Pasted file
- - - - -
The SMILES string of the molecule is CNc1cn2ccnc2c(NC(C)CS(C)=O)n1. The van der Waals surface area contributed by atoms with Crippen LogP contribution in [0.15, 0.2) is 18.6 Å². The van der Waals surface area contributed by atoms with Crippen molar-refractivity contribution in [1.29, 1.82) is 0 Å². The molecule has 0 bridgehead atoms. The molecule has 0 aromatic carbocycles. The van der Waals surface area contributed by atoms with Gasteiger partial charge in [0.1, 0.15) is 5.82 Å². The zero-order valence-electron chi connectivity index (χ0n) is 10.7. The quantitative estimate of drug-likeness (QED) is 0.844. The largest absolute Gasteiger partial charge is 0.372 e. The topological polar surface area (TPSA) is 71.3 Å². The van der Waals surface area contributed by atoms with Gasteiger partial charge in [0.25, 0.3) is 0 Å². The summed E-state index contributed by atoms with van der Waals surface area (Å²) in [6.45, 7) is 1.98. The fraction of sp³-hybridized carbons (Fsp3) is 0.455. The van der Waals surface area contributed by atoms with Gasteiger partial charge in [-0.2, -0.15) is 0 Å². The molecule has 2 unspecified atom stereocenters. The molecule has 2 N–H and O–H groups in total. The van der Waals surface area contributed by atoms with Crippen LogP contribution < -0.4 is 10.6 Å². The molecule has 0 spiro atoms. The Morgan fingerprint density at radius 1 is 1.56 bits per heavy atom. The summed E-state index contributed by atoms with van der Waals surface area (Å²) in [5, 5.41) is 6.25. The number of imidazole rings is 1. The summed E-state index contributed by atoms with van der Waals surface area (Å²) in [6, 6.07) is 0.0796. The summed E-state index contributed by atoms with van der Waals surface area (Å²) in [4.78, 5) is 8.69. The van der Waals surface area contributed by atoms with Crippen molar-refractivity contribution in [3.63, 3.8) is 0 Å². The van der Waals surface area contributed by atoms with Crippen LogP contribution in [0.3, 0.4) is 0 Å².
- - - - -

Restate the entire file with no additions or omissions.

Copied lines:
The SMILES string of the molecule is CNc1cn2ccnc2c(NC(C)CS(C)=O)n1. The van der Waals surface area contributed by atoms with Crippen LogP contribution in [0.15, 0.2) is 18.6 Å². The van der Waals surface area contributed by atoms with Crippen molar-refractivity contribution in [1.29, 1.82) is 0 Å². The molecule has 0 bridgehead atoms. The molecule has 0 aromatic carbocycles. The van der Waals surface area contributed by atoms with Gasteiger partial charge in [0.1, 0.15) is 5.82 Å². The zero-order valence-electron chi connectivity index (χ0n) is 10.7. The quantitative estimate of drug-likeness (QED) is 0.844. The largest absolute Gasteiger partial charge is 0.372 e. The topological polar surface area (TPSA) is 71.3 Å². The van der Waals surface area contributed by atoms with Gasteiger partial charge in [0.25, 0.3) is 0 Å². The summed E-state index contributed by atoms with van der Waals surface area (Å²) in [6.45, 7) is 1.98. The fraction of sp³-hybridized carbons (Fsp3) is 0.455. The van der Waals surface area contributed by atoms with Gasteiger partial charge in [-0.2, -0.15) is 0 Å². The molecule has 2 unspecified atom stereocenters. The molecule has 2 N–H and O–H groups in total. The van der Waals surface area contributed by atoms with Crippen LogP contribution < -0.4 is 10.6 Å². The molecule has 0 spiro atoms. The Morgan fingerprint density at radius 1 is 1.56 bits per heavy atom. The summed E-state index contributed by atoms with van der Waals surface area (Å²) in [5, 5.41) is 6.25. The number of imidazole rings is 1. The summed E-state index contributed by atoms with van der Waals surface area (Å²) in [6, 6.07) is 0.0796. The summed E-state index contributed by atoms with van der Waals surface area (Å²) in [4.78, 5) is 8.69. The van der Waals surface area contributed by atoms with Crippen molar-refractivity contribution in [3.63, 3.8) is 0 Å². The van der Waals surface area contributed by atoms with Crippen LogP contribution in [0.3, 0.4) is 0 Å².